Michael J. Totten is an indispensable journalist who in recent years has provided immensely perceptive reportage from some of the most oppressed and/or war-torn corners of the world, notably the Middle East and the Balkans. On March 22, he posted on his blog a memorable item entitled “In Cuba, Prosperity is a Crime.” We’ve spent some time on this site detailing the horrors of the Castros’ island prison, but did you know this?
The United States has a minimum wage while Cuba has a maximum wage. And that maximum wage is a paltry 20 dollars a month. No one can get ahead. It’s impossible. It’s illegal. When prosperity is a crime, there can be no prosperity, and that’s entirely the fault of Cuba’s communist party.
Totten also reported that just hours before President Obama landed in Cuba, the Castros “arrested more than 20 people at a Ladies in White demonstration.” Who are the Ladies in White? They’re an internationally respected human-rights group consisting of the female relatives of jailed Cuban dissidents. The women attend Catholic Mass every Sunday in white dresses, then walk through the streets in silent protest against the Castros’ tyranny.
But they weren’t allowed to carry on their silent protest while Obama was around. On the day of his arrival, wrote Totten, secret policemen “dragged women to a police bus and threw men onto the ground and handcuffed them.” Yet when an American reporter, CNN’s Jim Acosta, stood up at Obama’s joint news conference with Raul Castro and asked about political prisoners, the Cuban leader replied with a royal combination of utter contempt and absolute mendacity: “If there are political prisoners, give me a list, right now. What political prisoners? Give me their names, and if there are political prisoners, they will be free by tonight.”
The Ladies in White weren’t alone. Mike Gonzales of the Heritage Foundation wrote that during Obama’s visit, a number of other dissidents were “beaten, arrested, dragged through streets, stripped naked, and threatened with the rape of their daughters.” Gonzales quoted anti-Castro leader Antonio Rodiles, who was brutalized and detained (as was his wife), as saying that the American president’s trip had engendered “a festival of repression.”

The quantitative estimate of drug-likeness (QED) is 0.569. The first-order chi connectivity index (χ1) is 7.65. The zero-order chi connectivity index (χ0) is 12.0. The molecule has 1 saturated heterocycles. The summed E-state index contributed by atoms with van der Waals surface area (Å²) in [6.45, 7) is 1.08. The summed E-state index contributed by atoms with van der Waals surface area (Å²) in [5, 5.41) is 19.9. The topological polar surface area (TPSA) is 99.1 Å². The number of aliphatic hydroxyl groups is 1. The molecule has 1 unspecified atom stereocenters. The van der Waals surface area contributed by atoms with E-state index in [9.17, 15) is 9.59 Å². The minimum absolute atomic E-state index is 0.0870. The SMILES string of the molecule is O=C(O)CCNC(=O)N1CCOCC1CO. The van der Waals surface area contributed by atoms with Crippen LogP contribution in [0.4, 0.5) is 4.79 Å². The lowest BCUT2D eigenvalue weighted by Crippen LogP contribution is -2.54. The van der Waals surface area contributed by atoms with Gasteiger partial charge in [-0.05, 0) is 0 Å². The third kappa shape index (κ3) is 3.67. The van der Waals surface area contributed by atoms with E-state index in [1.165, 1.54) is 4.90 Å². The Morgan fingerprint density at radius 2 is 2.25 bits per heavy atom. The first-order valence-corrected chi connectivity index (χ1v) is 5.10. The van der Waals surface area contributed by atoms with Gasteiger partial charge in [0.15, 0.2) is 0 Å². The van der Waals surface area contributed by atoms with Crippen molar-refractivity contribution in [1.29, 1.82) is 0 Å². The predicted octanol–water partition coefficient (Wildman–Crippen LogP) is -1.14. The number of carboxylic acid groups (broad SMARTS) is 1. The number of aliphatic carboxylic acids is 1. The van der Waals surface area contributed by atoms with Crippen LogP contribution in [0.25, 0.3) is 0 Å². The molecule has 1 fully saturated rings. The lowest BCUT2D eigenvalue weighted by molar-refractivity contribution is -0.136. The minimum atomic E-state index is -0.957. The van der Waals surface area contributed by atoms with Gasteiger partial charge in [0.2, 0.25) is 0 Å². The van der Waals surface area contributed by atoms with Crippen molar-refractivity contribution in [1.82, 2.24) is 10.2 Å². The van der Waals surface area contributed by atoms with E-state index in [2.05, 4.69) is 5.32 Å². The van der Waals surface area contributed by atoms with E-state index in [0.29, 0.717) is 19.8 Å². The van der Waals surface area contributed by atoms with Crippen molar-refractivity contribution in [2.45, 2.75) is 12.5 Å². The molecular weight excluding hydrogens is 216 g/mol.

Gonzales made a crucial point that has been almost completely lost in recent commentary about Cuba and its future. “While the vast majority of commentators speak of Fidel, 89, and Raul, 84,” he suggested, “the Castros to keep in mind are Raul’s son, Col. Alejandro Castro Espin, 50, his daughter, Mariela Castro Espin, 53, and his son-in-law, Gen. Luis Alberto Rodriguez Lopez-Callejas, 54.” The point being, of course, that the death of the two octogenarian brothers will not necessarily mean the end of brutal totalitarianism in Cuba. After all, Alejandro, an officer in Cuban intelligence, is “an unrepentant ideologue who sports a Lenin mustache and goatee.” Alejandro wrote a 2009 book, The Empire of Terror, that Gonzales describes as “an anti-American screed.” And “he speaks in the hackneyed jargon of a Marxist-Leninist.” This is Raul Castro’s heir apparent – the man who’s in line to inherit the throne when the old men bite the dust. Does anyone really expect such a person to relinquish absolute power the moment he inherits it?
Gonzales also offers an important observation about Mariela, who, as he notes, is a “member of Cuba’s rubber-stamp National Assembly.” This is a woman who has received a boatload of positive press in the Western media in recent years because she is – or at least professes to be – a gay-rights activist. This self-identification is food for thought. These days, many far-left enemies of Israel and apologists for oppressive Islamic regimes have been trained by their cynical capos to accuse Israel of “pinkwashing” – that is, of using its excellent gay-rights record to promote itself as a beacon of human rights, when in fact those enemies’ prime objective is to ensure that Israel is viewed in the West as a first-class violator of human rights.
Now the pinkwashing charge, when leveled against Israel, is of course nothing more than an obscene slur. It’s highly interesting, however – though hardly surprising – to note that those who promote the concept of pinkwashing don’t ever use it against Cuba and Mariela, even though, in her case, the otherwise preposterous concept actually makes a kind of sense. How, after all, can there be such a thing as gay rights in a country with no basic freedoms whatsoever? How can a loyal, lockstep member of a Communist ruling family and of a Communist rubber-stamp parliament be seriously considered an activist for any kind of rights whatsoever? Never mind: as Gonzales puts it, Mariela’s “position as an LGBT activist will ensure that Western useful idiots continue to lionize the Revolution” even after the old revolutionaries kick the bucket.